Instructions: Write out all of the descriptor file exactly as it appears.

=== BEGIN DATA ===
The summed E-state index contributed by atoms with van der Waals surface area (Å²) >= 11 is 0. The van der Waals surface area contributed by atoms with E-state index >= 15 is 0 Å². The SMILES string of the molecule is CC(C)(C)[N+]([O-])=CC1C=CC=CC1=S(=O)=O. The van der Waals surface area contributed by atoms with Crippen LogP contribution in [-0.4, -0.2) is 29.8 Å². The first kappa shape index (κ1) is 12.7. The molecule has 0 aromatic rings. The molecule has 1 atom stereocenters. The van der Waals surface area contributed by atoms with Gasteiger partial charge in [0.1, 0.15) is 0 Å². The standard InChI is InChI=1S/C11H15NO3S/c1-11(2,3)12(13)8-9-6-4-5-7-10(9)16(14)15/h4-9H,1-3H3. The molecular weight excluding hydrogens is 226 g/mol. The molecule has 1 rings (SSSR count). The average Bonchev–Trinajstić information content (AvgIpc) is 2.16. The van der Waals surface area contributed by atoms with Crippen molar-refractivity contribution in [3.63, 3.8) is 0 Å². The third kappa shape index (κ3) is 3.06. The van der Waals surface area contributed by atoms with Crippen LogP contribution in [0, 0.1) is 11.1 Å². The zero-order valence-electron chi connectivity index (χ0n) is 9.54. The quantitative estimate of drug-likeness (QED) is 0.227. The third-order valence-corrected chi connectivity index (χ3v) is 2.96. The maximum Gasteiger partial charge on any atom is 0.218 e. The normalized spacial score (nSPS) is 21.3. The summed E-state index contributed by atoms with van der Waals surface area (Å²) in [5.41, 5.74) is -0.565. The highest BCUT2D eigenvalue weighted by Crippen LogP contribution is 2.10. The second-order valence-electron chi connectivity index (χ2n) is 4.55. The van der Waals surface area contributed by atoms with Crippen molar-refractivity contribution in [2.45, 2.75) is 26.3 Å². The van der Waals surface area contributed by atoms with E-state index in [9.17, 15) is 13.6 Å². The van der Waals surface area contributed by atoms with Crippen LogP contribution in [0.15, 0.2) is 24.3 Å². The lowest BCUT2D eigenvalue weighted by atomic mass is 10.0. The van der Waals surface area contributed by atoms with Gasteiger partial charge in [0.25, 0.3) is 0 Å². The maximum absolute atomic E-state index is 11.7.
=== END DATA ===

The summed E-state index contributed by atoms with van der Waals surface area (Å²) >= 11 is 0. The van der Waals surface area contributed by atoms with E-state index >= 15 is 0 Å². The SMILES string of the molecule is CC(C)(C)[N+]([O-])=CC1C=CC=CC1=S(=O)=O. The van der Waals surface area contributed by atoms with Crippen LogP contribution in [-0.4, -0.2) is 29.8 Å². The first kappa shape index (κ1) is 12.7. The molecule has 0 aromatic rings. The molecule has 1 atom stereocenters. The van der Waals surface area contributed by atoms with Gasteiger partial charge in [0.1, 0.15) is 0 Å². The standard InChI is InChI=1S/C11H15NO3S/c1-11(2,3)12(13)8-9-6-4-5-7-10(9)16(14)15/h4-9H,1-3H3. The molecular weight excluding hydrogens is 226 g/mol. The molecule has 1 rings (SSSR count). The average Bonchev–Trinajstić information content (AvgIpc) is 2.16. The van der Waals surface area contributed by atoms with Crippen molar-refractivity contribution in [3.63, 3.8) is 0 Å². The third kappa shape index (κ3) is 3.06. The van der Waals surface area contributed by atoms with Crippen LogP contribution in [0, 0.1) is 11.1 Å². The zero-order valence-electron chi connectivity index (χ0n) is 9.54. The quantitative estimate of drug-likeness (QED) is 0.227. The third-order valence-corrected chi connectivity index (χ3v) is 2.96. The maximum Gasteiger partial charge on any atom is 0.218 e. The normalized spacial score (nSPS) is 21.3. The summed E-state index contributed by atoms with van der Waals surface area (Å²) in [5.41, 5.74) is -0.565. The highest BCUT2D eigenvalue weighted by Crippen LogP contribution is 2.10. The second-order valence-electron chi connectivity index (χ2n) is 4.55. The van der Waals surface area contributed by atoms with Crippen molar-refractivity contribution in [2.45, 2.75) is 26.3 Å². The van der Waals surface area contributed by atoms with E-state index in [9.17, 15) is 13.6 Å². The van der Waals surface area contributed by atoms with Crippen LogP contribution in [0.15, 0.2) is 24.3 Å². The lowest BCUT2D eigenvalue weighted by atomic mass is 10.0. The van der Waals surface area contributed by atoms with Gasteiger partial charge in [0.25, 0.3) is 0 Å². The maximum absolute atomic E-state index is 11.7.